UN Se­cu­rity Coun­cil team vis­its DRC at tense time

Chronicle (Zimbabwe) - - Front Page -

A DEL­E­GA­TION from the United Na­tions Se­cu­rity Coun­cil was awaited yesterday in Kin­shasa ahead of a long-post­poned pres­i­den­tial poll and amid ten­sions be­tween au­thor­i­ties in the Demo­cratic Repub­lic of Congo and the United Na­tions’ largest peace­keep­ing mis­sion.

Pres­i­dent Joseph Ka­bila’s gov­ern­ment in the strife-prone coun­try has long been de­mand­ing the with­drawal of UN mis­sion Monusco, whose ini­tial mil­i­tary ob­servers were de­ployed in 2000 dur­ing the Se­cond DRC War. The force cur­rently counts more than 15 000 troops, 1 000 po­lice and 2 500 civil­ians in its ranks.

Speak­ing at the UN Gen­eral As­sem­bly last week, Ka­bila vowed to “op­pose any in­ter­fer­ence in the elec­toral process un­der way” and said that his coun­try would cover the full cost of the votes on De­cem­ber 23.

The coun­cil team, led by French am­bas­sador to the United Na­tions Fran­cois De­lat­tre, will re­strict its visit to the cap­i­tal Kin­shasa and plans to meet Ka­bila, his prime min­is­ter and for­eign min­is­ter, as well as the elec­toral com­mis­sion re­spon­si­ble for or­gan­is­ing the vote across the vast equa­to­rial African na­tion, a Monusco source said.

Stay­ing in the coun­try to­mor­row, the 15-mem­ber team should also have talks with civil so­ci­ety lead­ers and rep­re­sen­ta­tives of women’s or­gan­i­sa­tions and re­li­gious bodies. The Ro­man Catholic church is in­flu­en­tial in the DRC.

Ka­bila (47), has been in power since 2001. His se­cond and fi­nal elected term in of­fice ended nearly two years ago, but he stayed in of­fice thanks to a care­taker clause in the con­sti­tu­tion.

Months of fever­ish speculation about Ka­bila’s plans, marked by protests that were blood­ily re­pressed at a cost of dozens of lives, ended in Au­gust when he threw his weight be­hind Em­manuel Ra­mazani Shadary, a hard­line for­mer in­te­rior min­is­ter, as his favoured can­di­date. The meet­ing be­tween UN del­e­gates and Ka­bila has not been for­mally con­firmed, UN sources said.

Monusco head Leila Zer­rougui this year an­nounced that UN Sec­re­tary Gen­eral An­to­nio Guter­res would travel to the DRC in July, but the visit was called off, of­fi­cially be­cause Ka­bila would be un­avail­able at the time.

The UN team has three co-pres­i­dents — France, which drews up UN res­o­lu­tions on the DRC, Equa­to­rial Guinea, cho­sen by African na­tions, and Bo­livia, act­ing pres­i­dent of the Se­cu­rity Coun­cil in Oc­to­ber.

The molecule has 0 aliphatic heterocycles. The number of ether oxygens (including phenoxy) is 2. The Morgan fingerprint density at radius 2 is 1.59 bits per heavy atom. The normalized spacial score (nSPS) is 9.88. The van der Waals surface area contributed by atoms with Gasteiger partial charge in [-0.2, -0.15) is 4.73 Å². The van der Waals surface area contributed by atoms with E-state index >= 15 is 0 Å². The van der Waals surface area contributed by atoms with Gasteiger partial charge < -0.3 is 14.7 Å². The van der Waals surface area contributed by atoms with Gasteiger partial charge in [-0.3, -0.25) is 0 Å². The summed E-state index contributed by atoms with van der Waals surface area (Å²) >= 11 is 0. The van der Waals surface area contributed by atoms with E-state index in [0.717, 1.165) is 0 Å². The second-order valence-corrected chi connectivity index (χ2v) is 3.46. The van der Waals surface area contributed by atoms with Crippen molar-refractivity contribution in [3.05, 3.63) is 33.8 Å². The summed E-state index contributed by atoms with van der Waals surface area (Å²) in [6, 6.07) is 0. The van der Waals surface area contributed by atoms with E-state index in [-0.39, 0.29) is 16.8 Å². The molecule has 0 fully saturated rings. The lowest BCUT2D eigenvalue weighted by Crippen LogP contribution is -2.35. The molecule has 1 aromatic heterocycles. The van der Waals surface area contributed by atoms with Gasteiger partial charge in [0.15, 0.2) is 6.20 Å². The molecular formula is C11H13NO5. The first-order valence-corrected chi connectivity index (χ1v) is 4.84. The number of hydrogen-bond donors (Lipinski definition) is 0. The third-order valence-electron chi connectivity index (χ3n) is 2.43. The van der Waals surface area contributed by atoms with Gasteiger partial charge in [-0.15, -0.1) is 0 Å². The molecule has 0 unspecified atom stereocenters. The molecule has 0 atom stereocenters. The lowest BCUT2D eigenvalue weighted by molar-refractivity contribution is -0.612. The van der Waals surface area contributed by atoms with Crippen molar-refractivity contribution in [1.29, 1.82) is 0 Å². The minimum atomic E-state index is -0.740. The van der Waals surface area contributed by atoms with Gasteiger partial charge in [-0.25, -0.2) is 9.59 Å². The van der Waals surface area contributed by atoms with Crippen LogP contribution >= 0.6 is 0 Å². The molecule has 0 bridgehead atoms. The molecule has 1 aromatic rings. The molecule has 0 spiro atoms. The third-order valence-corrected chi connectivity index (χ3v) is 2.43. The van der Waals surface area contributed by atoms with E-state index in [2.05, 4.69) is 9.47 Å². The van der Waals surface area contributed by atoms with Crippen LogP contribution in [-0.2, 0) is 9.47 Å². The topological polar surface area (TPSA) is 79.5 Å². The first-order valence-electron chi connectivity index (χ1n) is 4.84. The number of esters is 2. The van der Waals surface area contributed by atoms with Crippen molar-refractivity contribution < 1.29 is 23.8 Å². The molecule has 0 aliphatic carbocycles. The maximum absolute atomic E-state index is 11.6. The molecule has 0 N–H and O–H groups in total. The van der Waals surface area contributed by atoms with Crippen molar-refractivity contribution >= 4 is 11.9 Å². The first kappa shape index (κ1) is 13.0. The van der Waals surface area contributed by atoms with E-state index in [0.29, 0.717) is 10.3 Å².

The elec­toral com­mis­sion has so far re­spected the lat­est timetable for the vote al­most to the day, while op­po­si­tion par­ties are look­ing for a sin­gle can­di­date to rally round rather than boy­cotting the poll.

There is op­po­si­tion to vot­ing ma­chines im­ported from South Korea, re­garded as po­ten­tial for chaos.

The elec­tion com­mis­sion says the ma­chines will cut both costs and fraud, but crit­ics point out that they de­pend on a re­li­able power sup­ply, which is far from guar­an­teed.Con­flict per­sists no­tably in the North Kivu prov­ince on the coun­try’s eastern bor­der, which has been sub­ject to con­sec­u­tive waves of blood­shed and bru­tal­ity in­volv­ing mili­tias, rebel groups and gov­ern­ment forces for more than 20 years.

Mean­while, The United Na­tions Se­cu­rity Coun­cil called on Wednesday for an im­me­di­ate end to hos­til­i­ties by all armed groups in north­east­ern Demo­cratic Repub­lic of Congo to com­bat a deadly Ebola out­break.

Coun­cil mem­bers stressed the ur­gency of get­ting med­i­cal teams to the af­fected ar­eas quickly “be­cause the dis­ease can spread rapidly, in­clud­ing to neigh­bour­ing coun­tries, pos­si­bly im­pact­ing re­gional sta­bil­ity”.

The coun­cil is­sued the state­ment after a closed­door video brief­ing by World Health Or­gan­i­sa­tion Di­rec­tor Gen­eral Te­dros Ad­hanom Ghe­breye­sus and ahead of a trip to DRC start­ing on Thurs­day evening.

WHO said on Saturday that the risk of the Ebola virus spread­ing from north­east­ern DRC, where the lat­est out­break be­gan, is now “very high” after two con­firmed cases were dis­cov­ered near the Uganda bor­der.

The out­break of the hem­or­rhagic fever in north­east­ern DRC is now larger than the one in the north­west that was de­clared over last month. And it is more com­pli­cated to con­tain be­cause of a dense, highly mo­bile pop­u­la­tion and a rebel threat so se­ri­ous that some health work­ers say they’re op­er­at­ing in a war zone.

A deadly at­tack in Beni, the heart of Ebola con­tain­ment ef­forts, forced a sus­pen­sion of work to con­tain the virus for two days last week. That led the WHO’s emer­gen­cies chief, Peter Salama, to warn that in­se­cu­rity, pub­lic de­fi­ance about vac­ci­na­tions, and politi­cians fan­ning fears ahead of elec­tions in De­cem­ber could cre­ate a “per­fect storm” lead­ing the out­break to spread.

As of last Fri­day there were 124 con­firmed Ebola cases, in­clud­ing 71 deaths. The pre­vi­ous out­break in DRC’s Equa­teur prov­ince had 54 con­firmed cases, in­clud­ing 33 deaths. — Al Jazeera.

US first lady Me­la­nia Trump is es­corted by head teacher Mau­reen Masi as she ar­rives for a visit at Chipala Pri­mary School, in Li­longwe, Malawi, Thurs­day

Ni­codeme Ayao Habia

Newspapers in English

Newspapers from Zimbabwe

© PressReader. All rights reserved.